Feb

2

Three Reasons Why “Clean Talk” is So Important

During some of my recent coaching sessions, I have both noticed my clients leaning toward wordiness and/or my clients would have to address wordiness in others.  Furthermore, part of our work in The Crucible Project is the encouraging of each man to practice clean talk.  In other words, avoid story and speak to the point.

 

I have been working quite a bit on my own wordiness over the last few years.  I had always heard that “less is more.” Now as I coach others in their jobs, and everyday life, I am beginning to understand “clean talk” in a deeper way.

 

Recently I began re-reading through Ecclesiastes.  I ran across this passage and it jumped off the page for me.  Ecclesiastes 6:11 “The more the words, the less the meaning, and how does that profit anyone?” (NIV)  Wow!  I began to think about how that applies.  I began to observe three major areas of story telling and wordiness in both others and myself.  Here is what I observed:

  • The more words I use, the further from my emotion I move. When I begin to tell long stories about why I am feeling the way I am, I begin to take less ownership of my emotion.  The story becomes the replacement.  Many times, I have begun to pass responsibility for my emotion off on the “cause” for my emotion.  Furthermore, telling story insulates me from some of the pain my emotion may cause.  Finally, my story has me thinking about the cause instead of just feeling the emotion.  By feeling, I actually have more control over the emotion than thinking gives me.  Once I have felt the emotion, then I am able to control the feeling in a balanced way.

 

  • The more words I use, the further from my truth I move. When I tell story, I begin to defend rather than own my choices and their consequences.  As I own choices and live in truth, many times I begin to feel some sort of shame or exposure.  People may react to my openness and truth.  Therefore, I begin to tell the back-story and defend my choices.  This can send me down a road of justification, blame, and projection.  Furthermore, because of this cycle of wordiness, defensiveness, and projection, I still do not live as my true self.

 

  • The more words I use, the more I am trying to convince myself. This is especially true when it comes to my religious talk.  I believe in my head what I am saying…and what I am saying is true and good.  However, if I am repeating or feeling like I need some sort of feedback or affirmation around my story, then I am only trying to convince myself that this is true.  Again, I believe what I am saying is true, I just do not believe that I am living it out in my life.  I do not believe that I am that man yet.  Therefore, I talk about it…a lot.  A recent example for me was a conversation with my wife about a work scenario.  In her business, her company deals with many vendors.  She was telling me about one particular vendor who talked too much.  Every time her and/or her partners asked a question, he replied with a lot of repetitive information and never really answered their questions.  She felt something just was not right with this presentation.  I noticed right away that his wordiness was this vendor trying to convince himself.  They sensed his lack of confidence in his wordiness.  He did not get a contract with them.  The more words I use, the less convinced I am (at my core) and I do not live as God made me to be.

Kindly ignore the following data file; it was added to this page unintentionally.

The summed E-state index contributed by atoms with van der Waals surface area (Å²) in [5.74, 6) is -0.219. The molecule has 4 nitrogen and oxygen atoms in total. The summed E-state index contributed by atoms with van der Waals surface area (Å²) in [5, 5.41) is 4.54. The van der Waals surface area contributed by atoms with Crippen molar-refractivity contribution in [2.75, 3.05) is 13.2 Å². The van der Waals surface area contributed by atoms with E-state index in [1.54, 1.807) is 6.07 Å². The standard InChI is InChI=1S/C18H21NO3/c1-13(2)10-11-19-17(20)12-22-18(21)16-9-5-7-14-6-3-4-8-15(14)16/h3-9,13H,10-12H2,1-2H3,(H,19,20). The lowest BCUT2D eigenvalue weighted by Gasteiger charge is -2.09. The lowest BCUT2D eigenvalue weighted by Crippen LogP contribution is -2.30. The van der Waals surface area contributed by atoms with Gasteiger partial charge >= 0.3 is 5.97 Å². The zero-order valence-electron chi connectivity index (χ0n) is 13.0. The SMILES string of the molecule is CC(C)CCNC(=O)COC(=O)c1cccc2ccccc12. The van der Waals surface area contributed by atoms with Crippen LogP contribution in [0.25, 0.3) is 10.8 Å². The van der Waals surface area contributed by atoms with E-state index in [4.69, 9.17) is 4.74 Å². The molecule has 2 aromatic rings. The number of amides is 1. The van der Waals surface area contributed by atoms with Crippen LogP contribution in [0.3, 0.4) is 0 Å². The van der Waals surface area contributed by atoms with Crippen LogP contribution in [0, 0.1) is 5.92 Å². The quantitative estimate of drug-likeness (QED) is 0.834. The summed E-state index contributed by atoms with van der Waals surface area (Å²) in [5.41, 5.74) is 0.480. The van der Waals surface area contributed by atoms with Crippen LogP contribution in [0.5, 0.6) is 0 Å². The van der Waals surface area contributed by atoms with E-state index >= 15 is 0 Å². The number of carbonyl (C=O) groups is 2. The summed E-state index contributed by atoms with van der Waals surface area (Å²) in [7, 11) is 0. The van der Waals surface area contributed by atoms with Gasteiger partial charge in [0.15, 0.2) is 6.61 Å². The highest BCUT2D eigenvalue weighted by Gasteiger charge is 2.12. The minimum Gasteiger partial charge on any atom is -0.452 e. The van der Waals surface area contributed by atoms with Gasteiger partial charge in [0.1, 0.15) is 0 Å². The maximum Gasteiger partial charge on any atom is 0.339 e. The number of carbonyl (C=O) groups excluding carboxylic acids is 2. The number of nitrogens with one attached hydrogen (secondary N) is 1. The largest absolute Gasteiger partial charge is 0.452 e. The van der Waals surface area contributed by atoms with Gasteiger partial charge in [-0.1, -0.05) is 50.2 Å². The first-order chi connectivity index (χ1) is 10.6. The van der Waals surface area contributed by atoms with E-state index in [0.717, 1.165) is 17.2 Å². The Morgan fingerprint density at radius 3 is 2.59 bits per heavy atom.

So, how do I move forward?

 

  • First, feel my emotion.  When I feel, I report my feeling with little context.  There is no need for lengthy back-story.  If someone is curious, then he can ask.  It is somewhat narcissistic of me to think that everyone wants to hear my story.

 

  • Second, I must own my truth and consequences.  There is no need for me to explain my reasoning behind what I chose to do.  Again, if someone is curious, then he can ask.  My question for myself after I accept my truth and consequences is, “How do I live in truth going forward?”  I rest in the fact that I am who I am as God’s creation.  My choices do not necessarily define who I am.

 

  • Third, I must stand in certainty of what I believe.  Whether I am selling, marketing, or living as a godly man, I stand in certainty of who I am.  Instead of talking about what I believe, I must live it out.  When I was coaching sports teams, I used to tell those coaching with me, “Never allow me to where a shirt that says, ‘Coach’ on it.”  If those around me did not know I was the coach, then I had no business coaching.  There is no need for me to use story to convince people who I am.

 

Where in your life do you tend to be too wordy or feel compelled to tell the “back-story”?  Where are you denying or ignoring your emotion?  Where are you avoiding your truth?  In what ways are, you not convinced about what you believe.  Over the next few days, pay attention to and meditate on Ecclesiastes 3:7b “…a time to be silent and a time to speak…” (NIV)

 

By Byron Myers

Byron completed his initial Crucible weekend in 2009. His deepest desire is to help people believe in their God-given goodness and live lives of integrity, authenticity and feel loved and accepted.Byron is the author of the ebook, Weekly Devotional Thoughts:  Weekly Applications of God’s Word. Byron is the High School Principal at Midland Christian School in Midland, TX.Byron is the High School Principal at Midland Christian School in Midland, TX and a successful Business and Personal Life Coach. Byron at Weekly Devotional Thoughts.

 

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